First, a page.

He points to the inclusion of mobile data to the Nielsen survey which showed how much audio streaming was growing.
“In terms of measurement the data that comes from the streaming organisations is vital, and the ability to move beyond the traditions of daypart and look at what people are doing and the mood you offer is becoming an important part of measurement.
“Cross-platform, we’re at the beginnings of talking to radio about the GfK data you get for radio to the Nielsen data, and we’re in the early days of those conversations.”
Pandora’s Freel says both they and Spotify are keen to have a unified measurement system in Australia.
“To be able to measure that by station and territory. That’s where we’d like to get to, it takes time for a number of different reasons,” he says.
“We’re there in the US and it took about six years, but you can look at each state in America and compare Pandora and Spotify to any radio station there.”
The artist’s perspective
Audio streaming platforms and artists haven’t always had the easiest relationships, with well-reported issues from both sides regarding revenue models and returns for the industry.
Ina video recorded for the Unrivalled event Tim Levinson, who performs as Urthboy and manages other acts including Hermitude, spoke about the evolution of that relationship with artists and the platforms, and the new ways of working it has created.
How will personal audio look in the future?
One major difference between radio and streaming is the lack of presenters on the latter. For some people that’s obviously a plus, and for others a minus.
Dawson: ‘People will pick and choose their news, traffic, music and presenters in the future’
According to futurist Ross Dawson that is something we will see addressed in the next iteration of audio, with streaming apps being combined with other services in the not so distant future on connected devices and cars.
“If we imagine what we have thought of in the past as radio might become tomorrow, for example in car,” he says.
“Now people could say I don’t want to listen to music from a particular radio station, I want to listen to my own music, but I want to listen to the news, and the news from my particular slant or perspective. I also want the traffic updates on the route that I’m driving and I want to hear some commentary from my favourite radio host about what’s happening in my city at the moment.
“To be able to slice those up into one stream is the future, and platforms like Pandora and Spotify are able to do that.
“In a post-media channel world we can slice all these things up in exactly the way that is right for us.”
Connected cars are set to shake up the audio landscape
Regular news bulletins, another reason keeping people welded to radio stations, is something already being tackled by News.com.au in a marketing campaign.
It entails recording 30-second bulletins and sending them over to be broadcast in ad slots on the free tier of both Pandora and Spotify.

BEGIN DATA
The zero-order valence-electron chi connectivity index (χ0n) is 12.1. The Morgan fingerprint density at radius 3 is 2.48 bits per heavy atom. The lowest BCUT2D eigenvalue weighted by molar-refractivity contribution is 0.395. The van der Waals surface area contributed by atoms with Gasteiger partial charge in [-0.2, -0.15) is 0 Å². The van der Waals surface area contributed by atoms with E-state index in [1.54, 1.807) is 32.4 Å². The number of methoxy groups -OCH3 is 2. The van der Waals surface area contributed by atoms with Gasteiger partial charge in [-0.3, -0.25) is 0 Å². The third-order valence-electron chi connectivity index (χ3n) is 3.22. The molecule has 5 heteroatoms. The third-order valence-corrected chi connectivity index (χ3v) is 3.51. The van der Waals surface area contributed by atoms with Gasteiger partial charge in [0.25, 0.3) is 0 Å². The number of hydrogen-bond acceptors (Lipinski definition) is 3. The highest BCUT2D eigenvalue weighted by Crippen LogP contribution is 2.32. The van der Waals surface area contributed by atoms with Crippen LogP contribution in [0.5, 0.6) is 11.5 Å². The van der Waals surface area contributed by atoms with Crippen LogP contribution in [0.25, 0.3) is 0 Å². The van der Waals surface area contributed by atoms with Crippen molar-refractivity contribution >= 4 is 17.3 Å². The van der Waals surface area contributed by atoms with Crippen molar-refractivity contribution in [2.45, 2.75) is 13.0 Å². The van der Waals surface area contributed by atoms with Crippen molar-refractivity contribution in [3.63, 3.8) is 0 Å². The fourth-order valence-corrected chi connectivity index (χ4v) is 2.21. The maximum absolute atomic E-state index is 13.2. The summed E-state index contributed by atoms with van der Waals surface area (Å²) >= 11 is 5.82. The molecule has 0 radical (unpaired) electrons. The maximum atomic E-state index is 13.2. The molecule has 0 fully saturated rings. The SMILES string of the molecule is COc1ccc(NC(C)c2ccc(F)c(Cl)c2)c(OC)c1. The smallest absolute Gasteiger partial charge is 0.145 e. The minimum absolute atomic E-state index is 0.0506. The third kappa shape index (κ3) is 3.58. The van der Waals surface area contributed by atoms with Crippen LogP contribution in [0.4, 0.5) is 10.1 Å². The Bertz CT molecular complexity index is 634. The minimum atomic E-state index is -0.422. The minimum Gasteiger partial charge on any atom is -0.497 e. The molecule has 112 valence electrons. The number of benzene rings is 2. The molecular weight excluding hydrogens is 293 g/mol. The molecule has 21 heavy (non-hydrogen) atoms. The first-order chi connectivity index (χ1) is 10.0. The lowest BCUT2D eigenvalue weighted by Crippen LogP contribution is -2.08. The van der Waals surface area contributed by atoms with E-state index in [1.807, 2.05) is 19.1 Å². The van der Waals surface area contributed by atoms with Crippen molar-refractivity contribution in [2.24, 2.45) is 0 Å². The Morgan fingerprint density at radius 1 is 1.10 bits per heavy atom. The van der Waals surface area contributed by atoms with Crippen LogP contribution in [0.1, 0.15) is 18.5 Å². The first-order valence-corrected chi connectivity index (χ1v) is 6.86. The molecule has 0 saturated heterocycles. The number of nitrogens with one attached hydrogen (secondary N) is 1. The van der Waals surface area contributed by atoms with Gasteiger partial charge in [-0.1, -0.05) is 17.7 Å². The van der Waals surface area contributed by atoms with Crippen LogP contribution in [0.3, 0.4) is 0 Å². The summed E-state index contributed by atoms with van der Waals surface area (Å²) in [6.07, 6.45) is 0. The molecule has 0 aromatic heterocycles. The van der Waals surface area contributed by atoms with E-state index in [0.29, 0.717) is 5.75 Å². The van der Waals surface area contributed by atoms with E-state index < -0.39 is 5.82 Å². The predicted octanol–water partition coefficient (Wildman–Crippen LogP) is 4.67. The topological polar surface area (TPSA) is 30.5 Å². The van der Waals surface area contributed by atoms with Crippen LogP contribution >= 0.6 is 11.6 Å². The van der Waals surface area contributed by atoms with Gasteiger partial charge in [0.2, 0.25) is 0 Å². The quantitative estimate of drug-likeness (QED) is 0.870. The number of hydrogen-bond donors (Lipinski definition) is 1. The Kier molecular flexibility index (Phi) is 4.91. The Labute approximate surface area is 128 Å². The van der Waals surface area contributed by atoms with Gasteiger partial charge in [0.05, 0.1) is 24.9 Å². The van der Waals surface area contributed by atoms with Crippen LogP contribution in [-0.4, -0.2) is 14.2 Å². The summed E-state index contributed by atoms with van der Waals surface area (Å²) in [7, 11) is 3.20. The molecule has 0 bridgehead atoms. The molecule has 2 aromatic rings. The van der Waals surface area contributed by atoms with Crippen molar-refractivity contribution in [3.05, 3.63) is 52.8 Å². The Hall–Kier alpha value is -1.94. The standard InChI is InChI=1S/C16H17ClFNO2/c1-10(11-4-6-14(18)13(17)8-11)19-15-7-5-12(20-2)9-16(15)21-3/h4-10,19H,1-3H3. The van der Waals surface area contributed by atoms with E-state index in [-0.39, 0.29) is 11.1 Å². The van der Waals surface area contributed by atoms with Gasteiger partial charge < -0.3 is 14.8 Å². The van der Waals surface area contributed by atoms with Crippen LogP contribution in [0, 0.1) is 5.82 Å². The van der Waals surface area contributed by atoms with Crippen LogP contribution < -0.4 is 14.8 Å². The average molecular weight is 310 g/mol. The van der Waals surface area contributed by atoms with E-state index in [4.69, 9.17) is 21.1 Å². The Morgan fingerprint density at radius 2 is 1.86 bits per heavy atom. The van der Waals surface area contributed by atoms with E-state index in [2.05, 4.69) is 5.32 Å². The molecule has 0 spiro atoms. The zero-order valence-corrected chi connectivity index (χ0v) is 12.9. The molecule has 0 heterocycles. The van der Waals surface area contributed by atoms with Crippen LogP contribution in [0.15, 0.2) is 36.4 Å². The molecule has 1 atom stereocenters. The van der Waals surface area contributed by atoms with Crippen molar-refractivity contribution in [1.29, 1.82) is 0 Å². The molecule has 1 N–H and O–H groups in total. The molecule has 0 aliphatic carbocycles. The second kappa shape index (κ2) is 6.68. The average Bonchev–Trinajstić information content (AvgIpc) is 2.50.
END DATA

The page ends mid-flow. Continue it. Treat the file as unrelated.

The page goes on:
Delany: ‘We want to be the source of news’
Asked about the campaign Julian Delany, managing director of News.com.au, says he hoped to take it from being a paid service to something they collaborate on with Pandora and Spotify to add value to users.
“Our internal goal at News.com.au is to be the source of news, not just a site,” he explains. “If we want to be a source of news a great way for us to do that is to create a news bulletins in an audio way.
“We’ve been recording news bulletins as you’d expect from a radio station, which is not that hard these days.
“My understanding is that Pandora and Spotify don’t want to be a source of news, so that creative is something that is so relevant to what we are and if we are able to get them to consider us and come back to News.com.au, then great.”
Delany says he was talking with Pandora and Spotify about making the news bulletins a regular feature of the free-tier of the sites.
Same same but different
While the streaming services want to take a lump out of radio’s budget they are also keen to highlight the fundamental differences between them
Freel talks of the power of the logged in user
Pandora’s Freel talks about “accountability” citing “the power of the logged in user” as a main difference.
“We’ve got postcode, age and gender information about every single person who’s listening, and we have the ability to target across the day,” he says.
He also mentions “ad density” pointing the the maximum of four minutes per hour of ads played on the platforms which means “you are pretty much always first or last in break”.
The panel at the Unrivalled Sydney event (l-r): Andrea Ingham, Chris Freel, Vijay Solanki, Julian Delany, Alex Hayes (Mumbrella)
Ingham talks about the ability to map behaviour based on playlists people are listening to, “which allows a message to be contextually relevant”.
“There is also the visual aspect, we have display advertising. There’s a lot of discussion in the market around viewability, and both our platforms have best in market viewability,” she says.
“But you also need to think about audibility, I challenge anyone to build a brand without sound, it helps drive emotions and it’s the way people express themselves.”
She also quotes her former colleague at Southern Cross Austereo Clive Dickens who coined the phrase “you can’t close your ears” to describe how much cut through audio on headphones, which is around 80% for audio streaming, has.
This time next year
Ingham admits it can be hard to keep up with the changing sector
Ingham admits the audio streaming space, like so much of the digital market, is changing rapidly, which can make it hard to keep up with.
While Spotify launched its own programmatic offering this year, trialling it in Australia first, Freel says Pandora is “running to catch up” and expects to launch its own offering in 2017.
Both platforms are also working on products to rival each other, with Spotify building out its own discovery capability to mirror Pandora’s Genome, while Pandora is launching a premium on demand offering similar to Spotify.
Both have pledged marketing pushes to help grow their audiences, with Pandora looking at the live events space as a lucrative market, helping match artists to their fan bases across the country using its data.
People quoted in this article were speaking at the Unrivalled events hosted by Pandora and Spotify across Melbourne, Sydney and Brisbane in November.